(Abstracted from Richard M. Weaver’s Ethics of Rhetoric and Charles K. Follette’s doctoral dissertation, A Weaverian Interpretation of Richard Weaver.)
In the Ethics of Rhetoric Weaver stated that “a man’s method of argument is a truer index in his beliefs than his explicit profession of principles” (Ethics, 58). One’s basis of argument is his or her habit of argument: from cause, definition, circum-stances, etc. Which topoi does the individual habitually employ?
Ultimate terms = god terms and devil terms. This is a Burkean notion. Speaking of the meaning/motivational process, Weaver wrote, “We have seen that rhetorical force must be conceived as a power transmitted through the links of a chain that extends upward toward some ultimate source. The higher links of that chain must always be of unique interest to the student of rhetoric, pointing as they do, to some prime mover of human impulse” (Ethics, 211).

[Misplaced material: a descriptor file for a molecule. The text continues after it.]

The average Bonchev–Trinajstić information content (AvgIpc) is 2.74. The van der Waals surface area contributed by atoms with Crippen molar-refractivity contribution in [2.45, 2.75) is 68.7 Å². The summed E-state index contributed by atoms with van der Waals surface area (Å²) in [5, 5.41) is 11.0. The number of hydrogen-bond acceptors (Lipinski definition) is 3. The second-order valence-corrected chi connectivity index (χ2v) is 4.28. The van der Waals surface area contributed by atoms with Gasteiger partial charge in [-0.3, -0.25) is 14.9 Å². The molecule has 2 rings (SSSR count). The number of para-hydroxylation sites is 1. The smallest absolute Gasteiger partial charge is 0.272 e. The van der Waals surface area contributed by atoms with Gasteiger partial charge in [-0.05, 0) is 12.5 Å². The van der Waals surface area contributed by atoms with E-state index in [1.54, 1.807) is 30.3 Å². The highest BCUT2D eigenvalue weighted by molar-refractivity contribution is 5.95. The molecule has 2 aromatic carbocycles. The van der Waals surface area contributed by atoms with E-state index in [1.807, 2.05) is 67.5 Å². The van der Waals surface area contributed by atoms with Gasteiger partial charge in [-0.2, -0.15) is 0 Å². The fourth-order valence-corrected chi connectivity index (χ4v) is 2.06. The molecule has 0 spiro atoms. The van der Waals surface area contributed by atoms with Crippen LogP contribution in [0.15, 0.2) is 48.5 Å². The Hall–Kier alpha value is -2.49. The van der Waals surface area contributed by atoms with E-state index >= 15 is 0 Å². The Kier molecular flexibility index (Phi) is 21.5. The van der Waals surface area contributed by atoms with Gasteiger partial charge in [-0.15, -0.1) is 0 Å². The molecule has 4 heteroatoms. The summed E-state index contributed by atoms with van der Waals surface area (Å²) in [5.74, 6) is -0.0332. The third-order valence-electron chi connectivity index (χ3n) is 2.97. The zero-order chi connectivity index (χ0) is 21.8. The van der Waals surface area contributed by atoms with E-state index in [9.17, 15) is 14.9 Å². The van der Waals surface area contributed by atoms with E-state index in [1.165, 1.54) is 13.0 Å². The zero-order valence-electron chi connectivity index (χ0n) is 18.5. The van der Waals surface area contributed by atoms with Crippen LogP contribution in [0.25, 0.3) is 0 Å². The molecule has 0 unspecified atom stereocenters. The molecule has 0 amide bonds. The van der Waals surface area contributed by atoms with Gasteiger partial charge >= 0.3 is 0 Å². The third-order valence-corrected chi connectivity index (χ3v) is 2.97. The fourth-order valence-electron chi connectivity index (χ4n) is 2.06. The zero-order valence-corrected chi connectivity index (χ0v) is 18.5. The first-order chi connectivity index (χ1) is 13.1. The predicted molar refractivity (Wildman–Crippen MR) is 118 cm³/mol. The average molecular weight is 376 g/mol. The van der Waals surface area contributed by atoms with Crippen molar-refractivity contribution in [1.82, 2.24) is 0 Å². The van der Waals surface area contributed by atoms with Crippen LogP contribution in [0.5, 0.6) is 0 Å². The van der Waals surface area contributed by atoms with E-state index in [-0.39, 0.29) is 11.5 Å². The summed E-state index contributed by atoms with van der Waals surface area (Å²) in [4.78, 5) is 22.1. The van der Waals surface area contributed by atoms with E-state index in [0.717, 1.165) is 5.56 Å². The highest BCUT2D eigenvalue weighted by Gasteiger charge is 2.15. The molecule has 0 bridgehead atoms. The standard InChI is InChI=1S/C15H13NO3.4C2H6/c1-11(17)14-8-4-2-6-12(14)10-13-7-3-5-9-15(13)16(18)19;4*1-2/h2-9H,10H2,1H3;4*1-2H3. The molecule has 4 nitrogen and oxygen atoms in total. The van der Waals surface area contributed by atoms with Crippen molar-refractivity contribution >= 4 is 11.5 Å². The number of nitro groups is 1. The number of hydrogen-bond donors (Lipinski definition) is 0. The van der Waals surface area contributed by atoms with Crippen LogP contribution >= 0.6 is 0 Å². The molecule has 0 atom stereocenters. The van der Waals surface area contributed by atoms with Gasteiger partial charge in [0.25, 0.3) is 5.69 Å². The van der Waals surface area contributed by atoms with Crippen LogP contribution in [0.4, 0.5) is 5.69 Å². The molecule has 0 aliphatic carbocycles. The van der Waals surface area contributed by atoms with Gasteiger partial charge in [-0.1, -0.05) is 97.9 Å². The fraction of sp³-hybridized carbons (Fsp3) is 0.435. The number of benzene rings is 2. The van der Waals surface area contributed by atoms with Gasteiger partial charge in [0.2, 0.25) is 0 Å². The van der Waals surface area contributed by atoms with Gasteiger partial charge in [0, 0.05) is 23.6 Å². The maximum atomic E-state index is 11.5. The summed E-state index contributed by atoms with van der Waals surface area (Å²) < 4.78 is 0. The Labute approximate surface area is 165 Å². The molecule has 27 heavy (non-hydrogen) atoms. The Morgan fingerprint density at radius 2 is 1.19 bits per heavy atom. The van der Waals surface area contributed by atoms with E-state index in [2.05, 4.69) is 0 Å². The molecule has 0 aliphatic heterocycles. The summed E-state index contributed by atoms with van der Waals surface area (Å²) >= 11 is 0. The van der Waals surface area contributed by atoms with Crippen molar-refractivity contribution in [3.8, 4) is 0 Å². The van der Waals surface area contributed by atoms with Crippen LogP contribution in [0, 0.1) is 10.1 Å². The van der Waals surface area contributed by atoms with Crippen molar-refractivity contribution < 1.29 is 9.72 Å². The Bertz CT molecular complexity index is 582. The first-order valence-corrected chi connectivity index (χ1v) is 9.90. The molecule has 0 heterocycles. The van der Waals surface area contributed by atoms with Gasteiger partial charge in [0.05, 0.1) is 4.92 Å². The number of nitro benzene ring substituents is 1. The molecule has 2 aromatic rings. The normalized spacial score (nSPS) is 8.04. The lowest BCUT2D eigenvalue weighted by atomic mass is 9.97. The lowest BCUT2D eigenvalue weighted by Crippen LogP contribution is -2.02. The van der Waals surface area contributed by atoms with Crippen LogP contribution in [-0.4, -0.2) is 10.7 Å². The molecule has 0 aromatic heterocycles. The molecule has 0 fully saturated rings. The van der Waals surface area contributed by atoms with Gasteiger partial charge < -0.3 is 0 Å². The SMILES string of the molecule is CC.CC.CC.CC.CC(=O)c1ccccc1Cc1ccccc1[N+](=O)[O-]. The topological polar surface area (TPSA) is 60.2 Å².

Pertinences = Index to one’s “value hierarchy” Thus, a person who consistently insists that she wants “just the facts, please” presupposes that what is “really real” is empir-ically verifiable. Following one’s discourse up the axiological chain eventually will unveil one’s ultimate good or ultimate reality.
Resonances = The force of stylistic similitude. Resonances “gain their power by being suggestive of an authoritative source” (Follette, 228). Does this individual make biblical allusions as a rule, or is she in the habit of using scientific metaphors, does she borrow the language of the Declaration of Independence, etc? What impact does this have, good or ill, on her audience?